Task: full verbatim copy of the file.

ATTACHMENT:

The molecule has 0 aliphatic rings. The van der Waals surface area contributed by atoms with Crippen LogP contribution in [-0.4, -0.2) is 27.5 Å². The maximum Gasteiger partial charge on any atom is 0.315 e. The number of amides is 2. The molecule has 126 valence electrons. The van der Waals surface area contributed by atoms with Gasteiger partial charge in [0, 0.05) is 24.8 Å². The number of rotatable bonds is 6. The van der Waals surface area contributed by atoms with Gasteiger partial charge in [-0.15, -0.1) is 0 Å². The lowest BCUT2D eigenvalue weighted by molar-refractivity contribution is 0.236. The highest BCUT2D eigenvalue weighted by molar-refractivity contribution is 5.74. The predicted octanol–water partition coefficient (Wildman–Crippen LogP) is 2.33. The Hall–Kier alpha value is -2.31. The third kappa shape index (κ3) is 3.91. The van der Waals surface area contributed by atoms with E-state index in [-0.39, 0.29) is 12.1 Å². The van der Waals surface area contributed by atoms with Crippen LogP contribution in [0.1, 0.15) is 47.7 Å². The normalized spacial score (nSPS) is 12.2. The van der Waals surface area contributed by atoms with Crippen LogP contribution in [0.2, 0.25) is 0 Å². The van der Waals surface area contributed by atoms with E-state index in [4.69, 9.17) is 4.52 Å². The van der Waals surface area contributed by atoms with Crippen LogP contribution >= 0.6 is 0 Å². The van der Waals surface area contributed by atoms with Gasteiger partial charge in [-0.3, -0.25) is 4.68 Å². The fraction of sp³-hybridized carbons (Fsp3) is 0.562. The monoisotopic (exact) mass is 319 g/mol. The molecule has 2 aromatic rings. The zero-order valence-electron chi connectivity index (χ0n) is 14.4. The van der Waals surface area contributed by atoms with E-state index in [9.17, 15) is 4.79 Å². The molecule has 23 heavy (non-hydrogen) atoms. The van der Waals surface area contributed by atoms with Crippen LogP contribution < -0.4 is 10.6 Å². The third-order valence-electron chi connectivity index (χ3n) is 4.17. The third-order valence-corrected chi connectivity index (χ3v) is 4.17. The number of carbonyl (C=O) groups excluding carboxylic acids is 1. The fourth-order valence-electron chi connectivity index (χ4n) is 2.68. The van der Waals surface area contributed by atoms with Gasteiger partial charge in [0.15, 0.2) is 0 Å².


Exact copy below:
The molecule has 0 aliphatic rings. The van der Waals surface area contributed by atoms with Crippen LogP contribution in [-0.4, -0.2) is 27.5 Å². The maximum Gasteiger partial charge on any atom is 0.315 e. The number of amides is 2. The molecule has 126 valence electrons. The van der Waals surface area contributed by atoms with Gasteiger partial charge in [0, 0.05) is 24.8 Å². The number of rotatable bonds is 6. The van der Waals surface area contributed by atoms with Gasteiger partial charge in [-0.15, -0.1) is 0 Å². The lowest BCUT2D eigenvalue weighted by molar-refractivity contribution is 0.236. The highest BCUT2D eigenvalue weighted by molar-refractivity contribution is 5.74. The predicted octanol–water partition coefficient (Wildman–Crippen LogP) is 2.33. The Hall–Kier alpha value is -2.31. The third kappa shape index (κ3) is 3.91. The van der Waals surface area contributed by atoms with E-state index in [-0.39, 0.29) is 12.1 Å². The van der Waals surface area contributed by atoms with Crippen LogP contribution in [0.1, 0.15) is 47.7 Å². The normalized spacial score (nSPS) is 12.2. The van der Waals surface area contributed by atoms with Crippen LogP contribution in [0.2, 0.25) is 0 Å². The van der Waals surface area contributed by atoms with E-state index in [4.69, 9.17) is 4.52 Å². The van der Waals surface area contributed by atoms with Crippen LogP contribution >= 0.6 is 0 Å². The van der Waals surface area contributed by atoms with Gasteiger partial charge in [-0.3, -0.25) is 4.68 Å². The fraction of sp³-hybridized carbons (Fsp3) is 0.562. The monoisotopic (exact) mass is 319 g/mol. The molecule has 2 aromatic rings. The zero-order valence-electron chi connectivity index (χ0n) is 14.4. The van der Waals surface area contributed by atoms with E-state index in [9.17, 15) is 4.79 Å². The molecule has 23 heavy (non-hydrogen) atoms. The van der Waals surface area contributed by atoms with Crippen LogP contribution < -0.4 is 10.6 Å². The third-order valence-electron chi connectivity index (χ3n) is 4.17. The third-order valence-corrected chi connectivity index (χ3v) is 4.17. The number of carbonyl (C=O) groups excluding carboxylic acids is 1. The fourth-order valence-electron chi connectivity index (χ4n) is 2.68. The van der Waals surface area contributed by atoms with Gasteiger partial charge in [0.15, 0.2) is 0 Å².